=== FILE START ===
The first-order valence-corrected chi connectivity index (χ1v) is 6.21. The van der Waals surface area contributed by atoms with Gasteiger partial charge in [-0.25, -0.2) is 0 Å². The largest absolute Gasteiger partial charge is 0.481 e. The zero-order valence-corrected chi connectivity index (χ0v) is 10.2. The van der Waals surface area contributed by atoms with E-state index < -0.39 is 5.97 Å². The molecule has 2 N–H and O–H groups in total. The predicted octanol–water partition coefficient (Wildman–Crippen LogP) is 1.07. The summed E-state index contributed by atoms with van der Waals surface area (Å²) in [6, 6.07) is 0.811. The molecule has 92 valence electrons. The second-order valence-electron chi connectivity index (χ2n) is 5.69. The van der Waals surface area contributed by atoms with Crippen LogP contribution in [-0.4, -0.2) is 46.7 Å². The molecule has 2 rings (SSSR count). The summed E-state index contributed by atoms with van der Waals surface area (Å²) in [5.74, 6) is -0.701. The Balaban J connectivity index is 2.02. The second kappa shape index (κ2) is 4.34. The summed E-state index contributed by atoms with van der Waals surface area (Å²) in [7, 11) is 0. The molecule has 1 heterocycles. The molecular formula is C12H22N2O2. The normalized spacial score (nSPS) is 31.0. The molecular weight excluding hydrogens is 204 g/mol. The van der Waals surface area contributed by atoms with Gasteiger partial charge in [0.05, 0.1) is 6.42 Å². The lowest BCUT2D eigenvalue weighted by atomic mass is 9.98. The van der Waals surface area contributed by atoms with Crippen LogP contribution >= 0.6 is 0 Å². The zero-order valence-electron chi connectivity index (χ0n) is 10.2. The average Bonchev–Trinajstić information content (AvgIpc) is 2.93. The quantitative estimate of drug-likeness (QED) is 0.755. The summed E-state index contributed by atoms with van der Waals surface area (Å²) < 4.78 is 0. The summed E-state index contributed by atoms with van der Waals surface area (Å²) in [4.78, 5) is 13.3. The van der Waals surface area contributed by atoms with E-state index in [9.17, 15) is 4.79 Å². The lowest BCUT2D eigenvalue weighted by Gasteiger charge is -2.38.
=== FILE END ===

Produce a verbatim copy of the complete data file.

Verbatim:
The first-order valence-corrected chi connectivity index (χ1v) is 6.21. The van der Waals surface area contributed by atoms with Gasteiger partial charge in [-0.25, -0.2) is 0 Å². The largest absolute Gasteiger partial charge is 0.481 e. The zero-order valence-corrected chi connectivity index (χ0v) is 10.2. The van der Waals surface area contributed by atoms with E-state index < -0.39 is 5.97 Å². The molecule has 2 N–H and O–H groups in total. The predicted octanol–water partition coefficient (Wildman–Crippen LogP) is 1.07. The summed E-state index contributed by atoms with van der Waals surface area (Å²) in [6, 6.07) is 0.811. The molecule has 92 valence electrons. The second-order valence-electron chi connectivity index (χ2n) is 5.69. The van der Waals surface area contributed by atoms with Crippen LogP contribution in [-0.4, -0.2) is 46.7 Å². The molecule has 2 rings (SSSR count). The summed E-state index contributed by atoms with van der Waals surface area (Å²) in [5.74, 6) is -0.701. The Balaban J connectivity index is 2.02. The second kappa shape index (κ2) is 4.34. The summed E-state index contributed by atoms with van der Waals surface area (Å²) in [7, 11) is 0. The molecule has 1 heterocycles. The molecular formula is C12H22N2O2. The normalized spacial score (nSPS) is 31.0. The molecular weight excluding hydrogens is 204 g/mol. The van der Waals surface area contributed by atoms with Gasteiger partial charge in [0.05, 0.1) is 6.42 Å². The lowest BCUT2D eigenvalue weighted by atomic mass is 9.98. The van der Waals surface area contributed by atoms with Crippen LogP contribution >= 0.6 is 0 Å². The zero-order valence-electron chi connectivity index (χ0n) is 10.2. The average Bonchev–Trinajstić information content (AvgIpc) is 2.93. The quantitative estimate of drug-likeness (QED) is 0.755. The summed E-state index contributed by atoms with van der Waals surface area (Å²) < 4.78 is 0. The summed E-state index contributed by atoms with van der Waals surface area (Å²) in [4.78, 5) is 13.3. The van der Waals surface area contributed by atoms with E-state index in [9.17, 15) is 4.79 Å². The lowest BCUT2D eigenvalue weighted by Gasteiger charge is -2.38.